This combination in color is on point, especially when it translates onto the seating. Front seats are very comfortable with plenty of adjustments for rake, height, recline and lumbar. Rear seat room is very good for its size. The main point all around is head room, which there is a lot of. The doors open wide for excellent access into the cabin.
Two dials frame a customizable TFT screen in one of the best instrument binnacles in its class. Readout are straightforward and easy to decipher, while perfectly framed within the steering wheel. Speaking of which, that is a great steering wheel – thick-rimmed with a right-sized hub and tactile switches that are easy to work with. The center stack is crowned by the UConnect 6.5 screen that includes navigation, SiriusXM radio and other audio functions. Climate switches appear just below the UConnect screen and are easy to work. This also includes a good center console starting with the traction management switches (read: Four-wheel drive), the familiar quick shifter for the automatic transmission and other various controls and cubby holes. In all, the Renegade offers the best cabin in its class without question or argument.
There was an added bonus to the Renegade Limited that I did not get a chance to fully check out. This model came with the MySky Fixed roof panel system. With a special key, you can remove the front and/or the rear panel and stow them in their own bag in the cargo hold. With the panels removed, you get the sensation of letting the sun in. Pretty clever this MySky system is.
Jeep offers the choice of a turbocharged 1.4 liter Multiair four-cylinder engine or the 2.4 liter Multiair II "Tigershark" four-cylinder engine. Manual drivers with get the 160-horsepower turbo while automatic customers get the larger 180-horsepower engine. My tester had the latter, connected to the nine-speed automatic transmission. In the past, I had mixed experiences with this ZF-designed FCA gearbox. In my tester, all's well as it shifts exactly as it was supposed to be – silent, unobtrusive transitions. However, I still contend that it has too many gears. Perhaps it does.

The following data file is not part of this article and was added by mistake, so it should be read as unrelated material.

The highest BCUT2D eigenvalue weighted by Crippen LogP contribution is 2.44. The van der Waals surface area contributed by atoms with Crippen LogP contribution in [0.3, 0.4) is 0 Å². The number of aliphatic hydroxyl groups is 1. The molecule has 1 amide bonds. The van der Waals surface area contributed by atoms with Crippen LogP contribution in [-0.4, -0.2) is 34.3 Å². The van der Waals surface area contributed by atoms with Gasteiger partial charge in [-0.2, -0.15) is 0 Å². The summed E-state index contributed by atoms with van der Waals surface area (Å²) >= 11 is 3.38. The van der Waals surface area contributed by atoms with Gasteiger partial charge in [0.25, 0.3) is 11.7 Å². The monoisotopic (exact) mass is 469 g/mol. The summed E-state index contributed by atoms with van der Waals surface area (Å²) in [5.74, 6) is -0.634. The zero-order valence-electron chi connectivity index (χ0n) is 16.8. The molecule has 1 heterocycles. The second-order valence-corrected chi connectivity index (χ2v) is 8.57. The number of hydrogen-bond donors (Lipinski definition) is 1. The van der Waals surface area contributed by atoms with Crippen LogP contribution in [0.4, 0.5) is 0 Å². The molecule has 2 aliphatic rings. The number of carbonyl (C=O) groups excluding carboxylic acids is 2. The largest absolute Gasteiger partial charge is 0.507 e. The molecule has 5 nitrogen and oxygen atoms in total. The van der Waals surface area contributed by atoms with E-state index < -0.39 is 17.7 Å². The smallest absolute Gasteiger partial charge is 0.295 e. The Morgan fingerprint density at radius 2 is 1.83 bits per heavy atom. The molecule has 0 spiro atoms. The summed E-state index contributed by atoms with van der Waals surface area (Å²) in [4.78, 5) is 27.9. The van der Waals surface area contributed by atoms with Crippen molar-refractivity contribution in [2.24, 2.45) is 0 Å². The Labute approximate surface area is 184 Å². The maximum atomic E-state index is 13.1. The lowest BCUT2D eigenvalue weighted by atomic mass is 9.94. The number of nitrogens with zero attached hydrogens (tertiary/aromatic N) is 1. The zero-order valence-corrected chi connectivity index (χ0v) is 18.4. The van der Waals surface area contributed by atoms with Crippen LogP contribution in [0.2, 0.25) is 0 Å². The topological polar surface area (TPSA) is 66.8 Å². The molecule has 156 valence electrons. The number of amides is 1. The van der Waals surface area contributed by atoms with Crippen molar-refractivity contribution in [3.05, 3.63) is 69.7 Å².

Because the Renegade is a Jeep, there is an expectation that it will have a solid four-wheel drive system that is highly capable of proper traction management. In the Trailhawk, the Renegade is offered with the only 4-Lo ratio available in this class. The two-speed transfer case also has traction type selector and hill decent control. The Limited tester only had a single-speed transfer case, with a few twists. You can still select a terrain to work with and lock the axles for optimal four-wheel drive action. After doing some trail and snow work, one conclusion must be made that no one should question the Renegade's capabilities at any rate. This small and mighty vehicle can get through a lot more than you think.
It should not be a surprise on how smooth the Renegade rides. Not to mention how much quieter it is than its competitors. It handles pretty good on-road, even through the corners. The roll and lean is kepy to a minimum. There is also a good turning ratio on the Renegade, with great response and reaction form the wheel. On-center feel is tight and solid. Brakes are also fantastic with great stopping power in normal and panic situations.
One thing that did not surprise me was fuel economy. Given it is a 3,126-pound small four-wheel drive SUV, the 25.1 MPG average figure was somewhat expected. I was hoping for better, but, again we need to be realistic that this figure is actually right where it should be for this kind of vehicle.
The Renegade Sport with front-wheel drive and a manual transmission has a base price of $17,995. Sounds like a great value, right? That is until you start looking at the higher models, such as this Limited tester. The sticker price to this test vehicle came to $31,120. I thought that was well above what one should pay for a Renegade. That was when I began pricing out a similarly-equipped Trailhawk, finding myself looking at a sticker that was another $1,200 more than the Limited tester.
Would you pay $32,000 for a Renegade? Have you seen how much Wranglers cost these days? Or, the Cherokee Trailhawk?
Given the added bonuses of the Renegade, there is no denying its place in Jeep's history. As down to Earth as this Italian-built subcompact SUV is, it has the capability to play where Wranglers and Cherokees have passed through. Even the non-Trailhawk models can play off-road as it can find itself through farm paths or the path to the cabin deep in the woods.
In today's changing vehicular climate, the Renegade is a Jeep for now.
DSICLAIMER: Vehicle provided by Fiat Chrysler Automobiles